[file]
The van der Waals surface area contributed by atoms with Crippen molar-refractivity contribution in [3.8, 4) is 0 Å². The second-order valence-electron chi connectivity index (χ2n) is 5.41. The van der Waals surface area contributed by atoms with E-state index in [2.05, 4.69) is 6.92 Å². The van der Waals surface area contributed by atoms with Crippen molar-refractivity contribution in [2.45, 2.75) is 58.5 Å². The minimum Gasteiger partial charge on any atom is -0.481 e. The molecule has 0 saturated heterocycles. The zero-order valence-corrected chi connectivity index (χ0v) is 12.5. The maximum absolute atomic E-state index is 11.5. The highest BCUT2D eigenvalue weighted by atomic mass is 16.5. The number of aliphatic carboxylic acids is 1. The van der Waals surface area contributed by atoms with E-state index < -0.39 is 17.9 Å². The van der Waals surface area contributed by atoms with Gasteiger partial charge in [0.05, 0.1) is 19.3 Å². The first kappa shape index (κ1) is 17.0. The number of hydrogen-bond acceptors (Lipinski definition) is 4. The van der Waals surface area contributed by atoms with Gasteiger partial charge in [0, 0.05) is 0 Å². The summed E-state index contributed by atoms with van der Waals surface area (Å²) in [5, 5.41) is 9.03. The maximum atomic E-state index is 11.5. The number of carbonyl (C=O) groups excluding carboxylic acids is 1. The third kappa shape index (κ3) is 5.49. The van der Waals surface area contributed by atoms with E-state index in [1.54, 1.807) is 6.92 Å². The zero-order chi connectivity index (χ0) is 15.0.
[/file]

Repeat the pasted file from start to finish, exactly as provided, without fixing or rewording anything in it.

The van der Waals surface area contributed by atoms with Crippen molar-refractivity contribution in [3.8, 4) is 0 Å². The second-order valence-electron chi connectivity index (χ2n) is 5.41. The van der Waals surface area contributed by atoms with E-state index in [2.05, 4.69) is 6.92 Å². The van der Waals surface area contributed by atoms with Crippen molar-refractivity contribution in [2.45, 2.75) is 58.5 Å². The minimum Gasteiger partial charge on any atom is -0.481 e. The molecule has 0 saturated heterocycles. The zero-order valence-corrected chi connectivity index (χ0v) is 12.5. The maximum absolute atomic E-state index is 11.5. The highest BCUT2D eigenvalue weighted by atomic mass is 16.5. The number of aliphatic carboxylic acids is 1. The van der Waals surface area contributed by atoms with E-state index < -0.39 is 17.9 Å². The van der Waals surface area contributed by atoms with Gasteiger partial charge in [0.05, 0.1) is 19.3 Å². The first kappa shape index (κ1) is 17.0. The number of hydrogen-bond acceptors (Lipinski definition) is 4. The van der Waals surface area contributed by atoms with Gasteiger partial charge in [0, 0.05) is 0 Å². The summed E-state index contributed by atoms with van der Waals surface area (Å²) in [5, 5.41) is 9.03. The maximum atomic E-state index is 11.5. The number of carbonyl (C=O) groups excluding carboxylic acids is 1. The third kappa shape index (κ3) is 5.49. The van der Waals surface area contributed by atoms with E-state index in [1.54, 1.807) is 6.92 Å². The zero-order chi connectivity index (χ0) is 15.0.